Four Painting Shows
Sadie Coles HQ, Josh Lilley, Kate MacGarry & Wilkinson, London, UK
Sadie Coles HQ, Josh Lilley, Kate MacGarry & Wilkinson, London, UK
This is a relatively opportune moment to be a figurative painter, particularly one versed in hypnagogic scenarios and feisty colour. Revivals for abstraction-bucking artists such as Alice Neel, Sylvia Sleigh, Ed Paschke, Jim Nutt and other Chicago imagists in general have been afoot awhile, in part surely because those painters’ impoliteness and, at times, outright peculiarity now look exotic. Simultaneously, there’s a backlash around the recent post-Christopher-Wool-school of so-called ‘zombie formalism’ and, since the art world adores a binary inversion, increased visibility for younger painters who bundle imagery with a screen-bright, prismatic palette. In several recent London summer shows these headwinds met, suggesting strenuous efforts to tie idiosyncratic and almost exclusively representational painting practices of today to those of yesteryear.
At Josh Lilley, five paintings made by Victor Willing between 1978 and 1987 were paired with five new ones by Nicholas Hatfull, not that equality necessarily ensued. Willing, in his spotlighted last years, would sit and stare into space until something rose in his mind, often something with an ironical, tragicomic relation to modernism: the animist geometry of a red pyramid observing itself in the mirror (Aha, So There You Are, 1980), for example. The tremulous little portrait triptych Red Head (1986) visits cubist distortions on someone who doesn’t seem too happy about it; in his later years, Willing endured multiple sclerosis, couldn’t stand (hence the sitting) and, by 1986, could only paint small. Maybe these facts deserved mention, but the gallery’s textual materials were busy connecting the artist to Hatfull – born in 1984, four years before Willing died – via qualities one might naively think had expired: the ‘visionary’, and ‘metaphysical presence’.
Hatfull paints, ostentatiously so, like he’s hallucinating in Pret A Manger, perhaps on self-titrated painkillers after a fall, maybe with Giorgio de Chirico and Philip Guston catalogues to hand. Waterfront docks – skewering at the infinite table (2015) convenes an orthopaedic boot, a takeaway egg-and-cress sandwich and a coffee cup, all on an outsize scale, against a sketchy, whooshing landscape in yellow against sky blue. Buzzed by a seagull, guest-starring a manhole (with inviting downward ladder), the painting seemingly advertises looking out at the paving stones and seeing the beach, or inner space. Sandwich-shop detritus, heavy footwear and shores speckle other paintings too, but, particularly next to Willing’s undimmed paintings, the machinery audibly creaks, the dialogical symbolism affected. One sees not a vision but an assiduous mimicry of a visionary state, which perhaps just makes Hatfull’s paintings intensely contemporary.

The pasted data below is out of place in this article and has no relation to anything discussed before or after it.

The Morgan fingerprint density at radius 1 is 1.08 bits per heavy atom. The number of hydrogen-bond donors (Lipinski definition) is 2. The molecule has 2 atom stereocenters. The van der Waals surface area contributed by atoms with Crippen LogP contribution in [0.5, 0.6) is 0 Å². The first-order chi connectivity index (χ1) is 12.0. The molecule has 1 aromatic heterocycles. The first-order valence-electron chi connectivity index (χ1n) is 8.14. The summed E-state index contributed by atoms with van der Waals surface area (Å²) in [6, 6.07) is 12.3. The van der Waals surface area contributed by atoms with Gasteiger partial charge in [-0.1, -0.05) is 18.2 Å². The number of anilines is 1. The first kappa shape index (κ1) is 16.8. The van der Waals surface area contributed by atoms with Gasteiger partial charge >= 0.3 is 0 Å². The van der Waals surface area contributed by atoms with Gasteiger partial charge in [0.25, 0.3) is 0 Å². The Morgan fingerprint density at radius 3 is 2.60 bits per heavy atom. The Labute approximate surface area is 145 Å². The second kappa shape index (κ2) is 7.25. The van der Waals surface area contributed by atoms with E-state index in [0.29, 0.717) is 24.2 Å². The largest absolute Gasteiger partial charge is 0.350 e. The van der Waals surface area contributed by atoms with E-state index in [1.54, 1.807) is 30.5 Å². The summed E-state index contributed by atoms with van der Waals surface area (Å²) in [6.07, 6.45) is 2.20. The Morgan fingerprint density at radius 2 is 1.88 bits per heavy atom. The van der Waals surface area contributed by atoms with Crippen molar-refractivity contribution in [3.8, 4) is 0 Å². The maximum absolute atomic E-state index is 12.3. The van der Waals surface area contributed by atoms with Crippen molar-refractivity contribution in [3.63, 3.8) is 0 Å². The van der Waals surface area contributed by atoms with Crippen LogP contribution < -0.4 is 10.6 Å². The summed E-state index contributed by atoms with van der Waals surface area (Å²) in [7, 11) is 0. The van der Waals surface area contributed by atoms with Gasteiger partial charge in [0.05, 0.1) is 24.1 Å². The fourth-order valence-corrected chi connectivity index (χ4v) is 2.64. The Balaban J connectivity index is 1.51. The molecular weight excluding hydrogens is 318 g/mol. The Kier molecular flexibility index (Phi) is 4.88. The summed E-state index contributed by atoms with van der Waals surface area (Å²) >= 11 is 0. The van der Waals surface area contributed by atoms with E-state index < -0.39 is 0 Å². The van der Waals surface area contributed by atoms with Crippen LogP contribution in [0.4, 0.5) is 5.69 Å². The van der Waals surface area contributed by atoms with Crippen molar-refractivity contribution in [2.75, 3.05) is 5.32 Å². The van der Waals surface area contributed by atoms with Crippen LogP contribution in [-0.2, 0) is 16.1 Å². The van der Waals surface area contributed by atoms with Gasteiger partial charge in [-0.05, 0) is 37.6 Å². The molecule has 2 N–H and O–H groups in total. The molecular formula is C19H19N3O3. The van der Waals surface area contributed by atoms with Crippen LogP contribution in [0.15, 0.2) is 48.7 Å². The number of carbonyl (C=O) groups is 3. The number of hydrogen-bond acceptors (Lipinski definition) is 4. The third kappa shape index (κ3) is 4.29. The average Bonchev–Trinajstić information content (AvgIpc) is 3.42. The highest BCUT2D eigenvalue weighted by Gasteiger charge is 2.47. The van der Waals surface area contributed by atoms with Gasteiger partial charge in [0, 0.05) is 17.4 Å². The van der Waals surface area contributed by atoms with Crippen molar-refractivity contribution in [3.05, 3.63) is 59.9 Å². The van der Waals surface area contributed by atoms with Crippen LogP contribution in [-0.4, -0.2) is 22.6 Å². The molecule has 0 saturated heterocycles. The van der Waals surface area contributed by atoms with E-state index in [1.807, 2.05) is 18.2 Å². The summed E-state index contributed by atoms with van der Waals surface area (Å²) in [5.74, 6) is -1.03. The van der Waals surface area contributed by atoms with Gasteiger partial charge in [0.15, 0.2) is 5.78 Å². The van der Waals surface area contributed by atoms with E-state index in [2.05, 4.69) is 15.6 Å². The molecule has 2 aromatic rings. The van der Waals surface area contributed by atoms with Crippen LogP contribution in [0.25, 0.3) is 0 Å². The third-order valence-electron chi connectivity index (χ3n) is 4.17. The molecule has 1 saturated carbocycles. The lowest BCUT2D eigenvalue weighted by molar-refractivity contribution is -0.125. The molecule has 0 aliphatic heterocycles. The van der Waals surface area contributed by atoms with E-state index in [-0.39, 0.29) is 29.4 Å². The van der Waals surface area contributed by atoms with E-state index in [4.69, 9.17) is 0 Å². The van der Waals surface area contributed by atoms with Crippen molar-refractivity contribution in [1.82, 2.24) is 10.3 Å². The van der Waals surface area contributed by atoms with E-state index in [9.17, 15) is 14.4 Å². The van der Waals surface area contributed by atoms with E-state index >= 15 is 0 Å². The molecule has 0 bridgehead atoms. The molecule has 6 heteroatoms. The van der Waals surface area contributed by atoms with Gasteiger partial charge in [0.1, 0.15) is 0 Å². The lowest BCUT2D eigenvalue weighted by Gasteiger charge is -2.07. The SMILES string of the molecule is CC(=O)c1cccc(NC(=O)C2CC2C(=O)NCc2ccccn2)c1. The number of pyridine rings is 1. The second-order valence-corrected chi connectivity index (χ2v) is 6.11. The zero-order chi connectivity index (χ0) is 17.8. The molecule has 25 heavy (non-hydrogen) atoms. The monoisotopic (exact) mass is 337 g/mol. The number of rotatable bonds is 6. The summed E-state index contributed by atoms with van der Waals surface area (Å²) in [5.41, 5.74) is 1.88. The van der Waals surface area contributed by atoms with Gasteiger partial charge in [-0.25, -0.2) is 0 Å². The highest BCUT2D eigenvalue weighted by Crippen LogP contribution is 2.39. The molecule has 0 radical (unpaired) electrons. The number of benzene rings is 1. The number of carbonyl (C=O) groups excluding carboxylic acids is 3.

In ‘Painting 1, 2, 3’, a three-artist, three-painting show at Kate MacGarry, the adjectives tossed around were ‘heroically-scaled’, ‘bold’, ‘loose’, ‘exuberant’, ‘expressive’. (I return to press-release language, with apologies, to note how simplistically buzzy the framing discourse has become.) No longer treated with circumspection, such terms are now sheer amnesiac hype, yet they fit. Katherine Bernhardt’s increasingly ascendant work views representation through the formalizing scrim of the digital: flat fields of objects-as-emoji (in the case of Hawaiian Punch, 2014, pineapples, cigarettes, watermelon, avocados) appear in electrified fluorescents, contours humming. Ponder how mediated experience is now authentic if you like; mostly it seems that Bernhardt’s painting wants to be nocturnal, sexy and right now. From here a viewer might lurch to Rose Wylie’s looming six-panel Elizabeth and Henry with Birds (2014), apparently based on a Robert Peake the Elder painting from the early 17th century, which enthrones two of James I’s unluckier children in Wylie’s ragged, illustrative, ambiguous aesthetic. That Henry would die from typhoid at 18 and Elizabeth end up exiled is here replayed, or gestured towards, as a blurry tragedy: giant brown birds whirl around a stony keep that rises above the unknowing kids. Rebecca Morris’s Untitled (#19–06) (2006), a mandala-like dots-and-dashes abstraction that resembles a psychedelic ashtray, capped off a show countersigned by a hazy agenda. Maybe a curatorial point was being made about women painters, scale and blithe vivacity; if so, the gallery didn’t feel the need to point it out, which perhaps constitutes a gender political statement in itself.